The former high-profile Portland restaurateurs who owe tens of thousands of dollars in civil judgments over unpaid bills have left the state and now face criminal charges that they wrote bad checks.

Thomas and Shannon Bard are accused of writing more than $19,000 in bad checks to Bow Street Distributing, a Freeport wine, beer and spirits merchant that sells liquor to restaurants and also operates retail stores.

Thomas Bard, who ran the business side of the couple’s Bard Enterprises, which owned the Mexican restaurant Zapoteca in Portland, is accused of writing 21 bad checks to Bow Street worth $10,376 between March and June 2017. The amount makes it a Class C crime, punishable by up to 10 years in prison and a fine of up to $20,000.

His wife is accused of writing 15 bad checks to Bow Street worth $8,882 during the same period. Shannon Bard, who was the public face of Zapoteca, appeared on Food Network shows and wrote cookbooks in addition to being the head chef of the couple’s restaurant on Fore Street. She faces up to five years in prison and a fine of up to $5,000.

A spokesman for Bow Street declined comment on the charges, which were lodged by Freeport police. The couple were indicted by a Cumberland County grand jury this month.

FALL OF A HIGH-PROFILE COUPLE

The charges are the latest in a string of events that dislodged one of Portland’s highest-profile couples from the city’s burgeoning foodie community.

The Bards closed Zapoteca last June, saying they wanted to spend more time with their children. They then concentrated on another restaurant, Toroso, in their hometown of Kennebunk. Lawsuits from vendors, employees, suppliers and others accusing the Bards of not paying their bills in Portland tallied in the tens of thousands.

Similar civil suits were filed in Kennebunk, where the couple closed Toroso in late summer. The Port Road building where the restaurant was located was sold at public auction in December after the bank holding the mortgage foreclosed.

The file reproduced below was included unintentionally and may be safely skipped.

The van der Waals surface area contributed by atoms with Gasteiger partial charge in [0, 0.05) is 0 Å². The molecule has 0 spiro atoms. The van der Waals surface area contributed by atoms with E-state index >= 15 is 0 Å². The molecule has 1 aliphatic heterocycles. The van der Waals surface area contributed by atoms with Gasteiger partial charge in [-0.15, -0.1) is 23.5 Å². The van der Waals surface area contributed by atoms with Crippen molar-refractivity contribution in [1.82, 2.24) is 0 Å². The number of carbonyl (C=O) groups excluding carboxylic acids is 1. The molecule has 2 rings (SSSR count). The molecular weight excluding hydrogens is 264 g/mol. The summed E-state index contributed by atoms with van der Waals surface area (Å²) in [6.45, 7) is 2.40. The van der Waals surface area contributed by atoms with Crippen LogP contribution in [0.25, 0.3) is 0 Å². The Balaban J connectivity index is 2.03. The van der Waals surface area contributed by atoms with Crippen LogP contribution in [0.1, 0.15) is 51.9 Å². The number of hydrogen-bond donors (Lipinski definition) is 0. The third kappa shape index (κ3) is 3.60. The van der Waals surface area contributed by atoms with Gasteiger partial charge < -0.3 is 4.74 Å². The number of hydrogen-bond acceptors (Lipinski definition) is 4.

The charges against the Bards illustrate how difficult it is to operate a restaurant, particularly in Portland, where the competition is stiff, said Steve Hewins, president and chief executive officer of the Maine Restaurant Association.

“There’s a business that had a lot going for it, with an award-winning chef,” he said, surmising that the business had overextended itself.

That makes for a difficult recovery in a competitive market that suffers from seasonal swings in business, he said.

“You’ve got to be very good just to keep the doors open, and this is illustrative of the challenges that restaurant owners face,” he said.

MOVE TO MASSACHUSETTS

According to documents on file in the criminal case, the Bards have relocated to Harvard, Massachusetts. A call to Thomas Bard was not answered, and he didn’t respond to a message seeking comment Wednesday afternoon.

Documents on file with the York County Registry of Deeds say Toroso owed more than $75,000 to a food service and equipment company.

Most of the cases involving unpaid bills in Cumberland County have been settled in favor of the vendors who were owed money by the Bards. Some of them are default judgments in which, court documents said, the Bards didn’t answer the lawsuits and failed to appear in court.

The couple’s move to Massachusetts will slightly complicate efforts to collect on the judgments, mainly because of delays.

Andre Duchette, who won a judgment of nearly $44,000 against Bard Enterprises for unpaid rent on the Fore Street building where Zapoteca operated, said he and other lawyers will need to transfer the judgments to a Massachusetts court and ask a judge there to order the Bards to pay.

Duchette, who declined to comment on the specifics of his suit filed on behalf of Casco View Holdings, said transferring the judgment isn’t uncommon, and that rules on civil suits over unpaid bills are largely identical in Maine and Massachusetts. Courts in both states typically defer to the judgments entered in the other state, he said.

Delays in settling the debts can be costly. In one case, Agera Energy, which supplied natural gas to Zapoteca, won a $12,803 default judgment against Bard Enterprises and Thomas Bard for unpaid bills last July. In addition to assessing Bard $508 in court costs, the judgment has been accruing interest of 18 percent since it was entered.

Edward D. Murphy can be contacted at 791-6465 or at:

[email protected]

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